OTTAWA, June 2, 2017 (LifeSiteNews) — Ordinary pew-sitters will only start engaging seriously to end the greatest assault on human rights – abortion – once religious leaders start educating them on the issue from the pulpit, said Canada’s most prominent pro-life leader in an exclusive interview with LifeSiteNews.
Jim Hughes, National President of Campaign Life Coalition, said in a wide-ranging interview that religious leaders need to know that “your silence is killing us.” He spoke with LifeSiteNews May 11 after giving the keynote address at the Rose Dinner that followed the National March for Life in Ottawa.
“[Religious leaders] have to educate the people in the pews so that they can take on their responsibility as laypeople, in order to make a difference [in terms of] running for public office, voting for candidates that are truly pro-life and not pro-abortion ones,” he said.
Uninstructed pew-sitters might as well be handing the tools used for abortion to abortionists when they vote for politicians who will not stand for life, he added.
Hughes, who has been working in the pro-life movement for forty years, said that educating young people to continue the fight for justice for the pre-born is one of the most important responsibilities that the older pro-life generation has.
“It's very difficult to do that because sometimes the young people think that everything started when they were born. And of course, we all know that we’re only providing building blocks [upon] a strong foundation that was laid for us by those who came before us. And if we can get that across to the younger generation too, so that they see that they are just adding more blocks to that structure, that will be a wonderful job if we're able to accomplish it,” he said.
Christianity has always condemned abortion as murder. Early Christian documents condemning abortion include the Didache, where the Apostles teach, “Do not murder a child by abortion or kill a newborn infant.”
Some Christian churches, however, have fallen away from this teaching. The Catholic Church continues to teach that abortion is a “moral evil” and a “grave offense” against human life. This teaching remains “unchangeable,” states the Catechism of the Catholic Church.
While Pope Francis has condemned abortion on numerous occasions, he criticized faithful Catholics early in his pontificate for being “obsessed” with abortion. Catholic social teaching, however, has always held that the “right to life” is the first and most fundamental of rights, upon which rests all other human rights. If the “right to life” is not granted to each and every human being, no other rights are secure.
“The inalienable right to life of every innocent human individual is a constitutive element of civil society and its legislation” [italics in original], states the Catechism.
When asked about his hopes for the future of the pro-life movement in Canada, Hughes said he would like to see more education on the issue for the young and more involvement from religious leaders.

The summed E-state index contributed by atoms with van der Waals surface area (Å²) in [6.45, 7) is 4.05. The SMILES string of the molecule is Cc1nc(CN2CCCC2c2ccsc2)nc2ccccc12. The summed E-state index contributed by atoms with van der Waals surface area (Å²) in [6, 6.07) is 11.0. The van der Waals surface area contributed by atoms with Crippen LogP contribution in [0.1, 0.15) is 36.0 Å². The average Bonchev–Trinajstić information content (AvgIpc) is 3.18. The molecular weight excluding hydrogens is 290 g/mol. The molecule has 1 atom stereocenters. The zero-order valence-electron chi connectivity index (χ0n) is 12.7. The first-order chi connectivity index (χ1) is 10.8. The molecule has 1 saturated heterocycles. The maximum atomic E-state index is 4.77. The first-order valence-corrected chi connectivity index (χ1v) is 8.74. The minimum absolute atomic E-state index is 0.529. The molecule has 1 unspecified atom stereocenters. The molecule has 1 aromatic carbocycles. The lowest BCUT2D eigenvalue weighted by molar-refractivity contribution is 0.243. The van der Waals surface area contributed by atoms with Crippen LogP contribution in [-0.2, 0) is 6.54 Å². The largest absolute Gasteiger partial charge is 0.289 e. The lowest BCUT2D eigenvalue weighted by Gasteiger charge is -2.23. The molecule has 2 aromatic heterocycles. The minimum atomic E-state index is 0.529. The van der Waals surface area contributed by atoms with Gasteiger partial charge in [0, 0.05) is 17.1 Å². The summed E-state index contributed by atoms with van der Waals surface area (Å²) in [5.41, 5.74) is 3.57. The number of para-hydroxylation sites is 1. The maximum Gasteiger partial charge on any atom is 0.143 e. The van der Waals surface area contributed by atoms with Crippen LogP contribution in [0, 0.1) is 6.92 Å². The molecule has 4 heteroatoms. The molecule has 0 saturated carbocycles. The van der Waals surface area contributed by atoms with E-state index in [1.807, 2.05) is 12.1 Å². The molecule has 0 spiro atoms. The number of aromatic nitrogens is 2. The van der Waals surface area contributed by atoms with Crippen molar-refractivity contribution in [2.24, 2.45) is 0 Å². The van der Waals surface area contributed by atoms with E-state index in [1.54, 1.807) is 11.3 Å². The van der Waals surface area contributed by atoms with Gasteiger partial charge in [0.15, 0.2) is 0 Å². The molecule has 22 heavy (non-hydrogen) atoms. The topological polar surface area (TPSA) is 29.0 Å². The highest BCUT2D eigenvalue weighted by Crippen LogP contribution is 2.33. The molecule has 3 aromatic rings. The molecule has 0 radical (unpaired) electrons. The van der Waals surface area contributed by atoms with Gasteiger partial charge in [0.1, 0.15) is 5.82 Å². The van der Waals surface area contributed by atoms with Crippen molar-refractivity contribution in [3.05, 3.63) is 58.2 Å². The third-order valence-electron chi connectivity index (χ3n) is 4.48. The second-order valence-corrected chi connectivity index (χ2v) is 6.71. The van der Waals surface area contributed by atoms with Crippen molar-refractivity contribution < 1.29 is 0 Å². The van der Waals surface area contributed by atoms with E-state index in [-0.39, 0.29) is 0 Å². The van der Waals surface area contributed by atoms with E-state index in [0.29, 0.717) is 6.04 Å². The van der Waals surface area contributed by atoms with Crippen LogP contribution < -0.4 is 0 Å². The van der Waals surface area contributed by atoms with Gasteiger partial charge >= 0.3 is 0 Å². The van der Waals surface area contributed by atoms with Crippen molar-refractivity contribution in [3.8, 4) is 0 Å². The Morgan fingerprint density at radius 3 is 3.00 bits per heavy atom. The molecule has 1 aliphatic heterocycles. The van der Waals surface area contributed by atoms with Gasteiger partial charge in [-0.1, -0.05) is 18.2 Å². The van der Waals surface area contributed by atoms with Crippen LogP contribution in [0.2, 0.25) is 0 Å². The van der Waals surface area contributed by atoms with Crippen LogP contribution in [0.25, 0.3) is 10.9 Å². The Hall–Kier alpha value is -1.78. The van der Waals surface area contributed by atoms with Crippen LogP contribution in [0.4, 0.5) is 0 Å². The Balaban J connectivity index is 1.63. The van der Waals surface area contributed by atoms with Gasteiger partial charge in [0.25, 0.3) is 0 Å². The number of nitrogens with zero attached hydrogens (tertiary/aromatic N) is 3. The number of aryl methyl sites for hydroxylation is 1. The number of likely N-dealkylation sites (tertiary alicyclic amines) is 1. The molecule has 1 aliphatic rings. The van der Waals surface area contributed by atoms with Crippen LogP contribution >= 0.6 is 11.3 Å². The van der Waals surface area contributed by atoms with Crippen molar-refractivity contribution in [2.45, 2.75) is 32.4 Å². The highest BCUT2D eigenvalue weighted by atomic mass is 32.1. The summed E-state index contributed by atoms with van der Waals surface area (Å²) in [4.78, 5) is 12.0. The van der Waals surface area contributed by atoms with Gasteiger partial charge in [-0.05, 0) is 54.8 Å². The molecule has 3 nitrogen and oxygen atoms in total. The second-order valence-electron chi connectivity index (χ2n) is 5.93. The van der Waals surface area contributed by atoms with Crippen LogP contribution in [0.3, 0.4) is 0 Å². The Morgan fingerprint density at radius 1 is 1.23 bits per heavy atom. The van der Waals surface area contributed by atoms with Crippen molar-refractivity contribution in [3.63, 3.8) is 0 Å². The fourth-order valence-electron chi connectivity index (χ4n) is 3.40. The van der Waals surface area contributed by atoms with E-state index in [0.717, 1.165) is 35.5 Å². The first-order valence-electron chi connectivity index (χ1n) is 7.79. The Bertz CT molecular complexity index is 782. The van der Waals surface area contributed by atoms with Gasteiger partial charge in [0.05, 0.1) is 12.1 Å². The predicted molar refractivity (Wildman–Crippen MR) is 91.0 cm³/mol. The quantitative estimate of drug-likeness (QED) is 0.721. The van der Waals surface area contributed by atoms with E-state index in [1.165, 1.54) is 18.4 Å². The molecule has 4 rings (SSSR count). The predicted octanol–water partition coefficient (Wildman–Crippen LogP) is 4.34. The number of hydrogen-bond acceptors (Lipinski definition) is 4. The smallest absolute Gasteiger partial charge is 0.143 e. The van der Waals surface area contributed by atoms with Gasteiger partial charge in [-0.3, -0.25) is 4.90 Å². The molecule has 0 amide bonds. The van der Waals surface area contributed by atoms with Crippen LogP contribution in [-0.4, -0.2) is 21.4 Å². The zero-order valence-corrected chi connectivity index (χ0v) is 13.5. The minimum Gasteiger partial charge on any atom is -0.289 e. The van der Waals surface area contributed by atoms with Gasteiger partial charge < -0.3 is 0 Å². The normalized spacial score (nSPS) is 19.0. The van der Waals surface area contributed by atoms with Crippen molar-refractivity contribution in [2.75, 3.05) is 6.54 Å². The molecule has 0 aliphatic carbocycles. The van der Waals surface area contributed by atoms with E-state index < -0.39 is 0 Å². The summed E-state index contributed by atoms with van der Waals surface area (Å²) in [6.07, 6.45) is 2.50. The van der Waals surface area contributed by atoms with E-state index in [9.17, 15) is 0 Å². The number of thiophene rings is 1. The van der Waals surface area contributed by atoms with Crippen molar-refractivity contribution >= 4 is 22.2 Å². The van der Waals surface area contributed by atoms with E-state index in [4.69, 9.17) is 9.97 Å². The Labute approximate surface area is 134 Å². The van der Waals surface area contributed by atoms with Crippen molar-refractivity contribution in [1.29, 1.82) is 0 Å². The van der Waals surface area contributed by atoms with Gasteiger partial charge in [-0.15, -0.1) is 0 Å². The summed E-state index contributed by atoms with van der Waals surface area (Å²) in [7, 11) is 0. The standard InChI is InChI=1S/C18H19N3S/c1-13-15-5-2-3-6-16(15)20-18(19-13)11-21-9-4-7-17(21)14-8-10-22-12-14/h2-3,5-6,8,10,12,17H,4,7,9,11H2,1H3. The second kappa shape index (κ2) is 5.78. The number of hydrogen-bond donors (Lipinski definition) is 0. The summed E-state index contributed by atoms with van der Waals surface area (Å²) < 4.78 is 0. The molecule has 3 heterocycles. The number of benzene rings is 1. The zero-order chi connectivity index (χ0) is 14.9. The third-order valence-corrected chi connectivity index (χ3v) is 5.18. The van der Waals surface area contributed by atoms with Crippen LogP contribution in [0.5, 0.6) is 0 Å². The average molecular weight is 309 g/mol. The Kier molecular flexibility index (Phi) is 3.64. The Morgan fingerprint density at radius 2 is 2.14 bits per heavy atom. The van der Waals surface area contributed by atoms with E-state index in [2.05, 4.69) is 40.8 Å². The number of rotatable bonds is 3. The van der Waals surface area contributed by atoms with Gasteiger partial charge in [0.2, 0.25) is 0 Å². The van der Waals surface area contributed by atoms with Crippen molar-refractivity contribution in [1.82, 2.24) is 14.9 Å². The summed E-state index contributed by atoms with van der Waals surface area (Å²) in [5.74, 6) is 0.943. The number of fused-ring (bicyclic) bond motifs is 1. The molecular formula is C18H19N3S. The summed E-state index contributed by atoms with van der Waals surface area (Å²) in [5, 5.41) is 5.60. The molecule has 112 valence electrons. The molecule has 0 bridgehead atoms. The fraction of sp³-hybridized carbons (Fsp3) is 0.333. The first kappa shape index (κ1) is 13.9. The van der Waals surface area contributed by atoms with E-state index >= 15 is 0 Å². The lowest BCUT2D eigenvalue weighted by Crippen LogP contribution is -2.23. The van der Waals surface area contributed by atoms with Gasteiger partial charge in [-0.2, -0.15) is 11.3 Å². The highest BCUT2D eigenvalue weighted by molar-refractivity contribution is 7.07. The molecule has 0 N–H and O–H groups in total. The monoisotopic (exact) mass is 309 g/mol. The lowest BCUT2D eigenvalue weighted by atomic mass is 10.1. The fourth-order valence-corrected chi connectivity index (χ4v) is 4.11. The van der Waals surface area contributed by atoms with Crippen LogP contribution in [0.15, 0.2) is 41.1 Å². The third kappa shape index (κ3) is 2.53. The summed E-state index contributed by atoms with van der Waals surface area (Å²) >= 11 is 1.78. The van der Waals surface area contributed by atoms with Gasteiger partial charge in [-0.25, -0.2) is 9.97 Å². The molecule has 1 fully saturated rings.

“My hopes for the future would be that more and more young people would be educated on the issue, that more churches would begin speaking about these issues. And they are not doing that now. And [once this happens] then the parents and the grandparents can educate their children and grandchildren about all of it. But if they don't hear this in church while they're there, it's going to be a harder battle,” he said.
Hughes said that the pro-life movement first and foremost is a movement of people who pray and allow God to use them as instruments in his hands.
“And once you have prayed, and put everything into God’s hands, then you go out and try to do the best that you can. And you deal with all the little things. What's your relationship like with your spouse, or your parents, or your siblings, your children, your grandchildren…And that's where you have to start,” he said.
During his keynote speech at the Rose Dinner following the National March for Life, Hughes said that people keep asking him when he is going to retire.
“I don’t know how you retire. How do you stop doing this work when the babies are still being killed and the seniors are at risk,” he said.
Quoting Fr. Richard John Neuhaus, founder of the journal “First Things,” Hughes said that older pro-lifers must be in the fight “for the duration.”
“[Neuhaus said] you’re there to mentor to the younger people. And you stay until they close the lid and tighten the screws. So, that’s about it,” said Hughes.
“All of us should be looking at this whole situation and saying what is it that I can do, and then you go out and do the best you can,” he added.
Hughes quoted St. Mother Teresa who once said that the pro-life movement consists of “ordinary people doing extraordinary things for God.”
“I have met the most unbelievable ordinary people across this country, people like you and me, who are doing their little thing, where they are — heroic people — and it brings me to tears to think of some of them,” he said.
Interview with Jim Hughes
LSN: What has kept you going all these years in what many would classify as an impossible job?
Jim Hughes: The March here, the whole effort, is all a wonderful thing, a great opportunity to stand up and do what the good Lord wants us to do, since he created every single being in his own image and likeness. And he's teaching us too that we have to reach out and help those people who are at our feet, those people who asked for our help, and others who won’t, but we know that they need it and we can reach out to them and make a difference in their lives.
LSN: Looking back over the past 40 years, what has been the most disturbing development and what has been the most encouraging one?